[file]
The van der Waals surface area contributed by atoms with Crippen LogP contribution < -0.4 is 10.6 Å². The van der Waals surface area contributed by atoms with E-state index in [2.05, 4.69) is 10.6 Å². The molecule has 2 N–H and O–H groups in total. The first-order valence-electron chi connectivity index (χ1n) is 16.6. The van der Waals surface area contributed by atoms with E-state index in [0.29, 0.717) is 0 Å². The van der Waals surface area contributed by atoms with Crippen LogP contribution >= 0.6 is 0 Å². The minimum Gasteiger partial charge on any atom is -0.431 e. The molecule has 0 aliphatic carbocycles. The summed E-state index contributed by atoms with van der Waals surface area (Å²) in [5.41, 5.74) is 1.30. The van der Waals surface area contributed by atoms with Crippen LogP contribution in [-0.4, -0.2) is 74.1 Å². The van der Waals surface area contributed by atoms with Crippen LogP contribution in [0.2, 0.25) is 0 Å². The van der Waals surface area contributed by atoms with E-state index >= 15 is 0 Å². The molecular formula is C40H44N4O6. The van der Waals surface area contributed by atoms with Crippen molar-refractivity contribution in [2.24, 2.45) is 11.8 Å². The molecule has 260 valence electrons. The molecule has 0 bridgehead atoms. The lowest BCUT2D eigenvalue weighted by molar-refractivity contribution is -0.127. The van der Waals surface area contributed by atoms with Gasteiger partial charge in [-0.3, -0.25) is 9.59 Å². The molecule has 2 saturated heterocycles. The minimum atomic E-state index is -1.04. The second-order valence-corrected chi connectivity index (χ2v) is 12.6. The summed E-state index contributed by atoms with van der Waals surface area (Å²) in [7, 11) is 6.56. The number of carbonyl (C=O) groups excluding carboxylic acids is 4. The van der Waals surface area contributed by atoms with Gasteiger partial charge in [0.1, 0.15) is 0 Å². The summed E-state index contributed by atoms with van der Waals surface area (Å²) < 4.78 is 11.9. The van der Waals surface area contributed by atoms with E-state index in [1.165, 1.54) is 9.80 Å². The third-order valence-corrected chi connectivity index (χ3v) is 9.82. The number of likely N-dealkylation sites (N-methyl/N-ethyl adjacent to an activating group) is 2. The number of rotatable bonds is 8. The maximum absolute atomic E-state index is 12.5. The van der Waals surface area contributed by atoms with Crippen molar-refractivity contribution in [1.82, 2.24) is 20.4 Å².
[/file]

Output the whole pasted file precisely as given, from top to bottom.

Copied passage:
The van der Waals surface area contributed by atoms with Crippen LogP contribution < -0.4 is 10.6 Å². The van der Waals surface area contributed by atoms with E-state index in [2.05, 4.69) is 10.6 Å². The molecule has 2 N–H and O–H groups in total. The first-order valence-electron chi connectivity index (χ1n) is 16.6. The van der Waals surface area contributed by atoms with E-state index in [0.29, 0.717) is 0 Å². The van der Waals surface area contributed by atoms with Crippen LogP contribution >= 0.6 is 0 Å². The minimum Gasteiger partial charge on any atom is -0.431 e. The molecule has 0 aliphatic carbocycles. The summed E-state index contributed by atoms with van der Waals surface area (Å²) in [5.41, 5.74) is 1.30. The van der Waals surface area contributed by atoms with Crippen LogP contribution in [-0.4, -0.2) is 74.1 Å². The van der Waals surface area contributed by atoms with Crippen LogP contribution in [0.2, 0.25) is 0 Å². The van der Waals surface area contributed by atoms with E-state index >= 15 is 0 Å². The molecular formula is C40H44N4O6. The van der Waals surface area contributed by atoms with Crippen molar-refractivity contribution in [2.24, 2.45) is 11.8 Å². The molecule has 260 valence electrons. The molecule has 0 bridgehead atoms. The lowest BCUT2D eigenvalue weighted by molar-refractivity contribution is -0.127. The van der Waals surface area contributed by atoms with Gasteiger partial charge in [-0.3, -0.25) is 9.59 Å². The molecule has 2 saturated heterocycles. The minimum atomic E-state index is -1.04. The second-order valence-corrected chi connectivity index (χ2v) is 12.6. The summed E-state index contributed by atoms with van der Waals surface area (Å²) in [7, 11) is 6.56. The number of carbonyl (C=O) groups excluding carboxylic acids is 4. The van der Waals surface area contributed by atoms with Gasteiger partial charge in [0.1, 0.15) is 0 Å². The summed E-state index contributed by atoms with van der Waals surface area (Å²) < 4.78 is 11.9. The van der Waals surface area contributed by atoms with E-state index in [1.165, 1.54) is 9.80 Å². The third-order valence-corrected chi connectivity index (χ3v) is 9.82. The number of likely N-dealkylation sites (N-methyl/N-ethyl adjacent to an activating group) is 2. The number of rotatable bonds is 8. The maximum absolute atomic E-state index is 12.5. The van der Waals surface area contributed by atoms with Crippen molar-refractivity contribution in [1.82, 2.24) is 20.4 Å².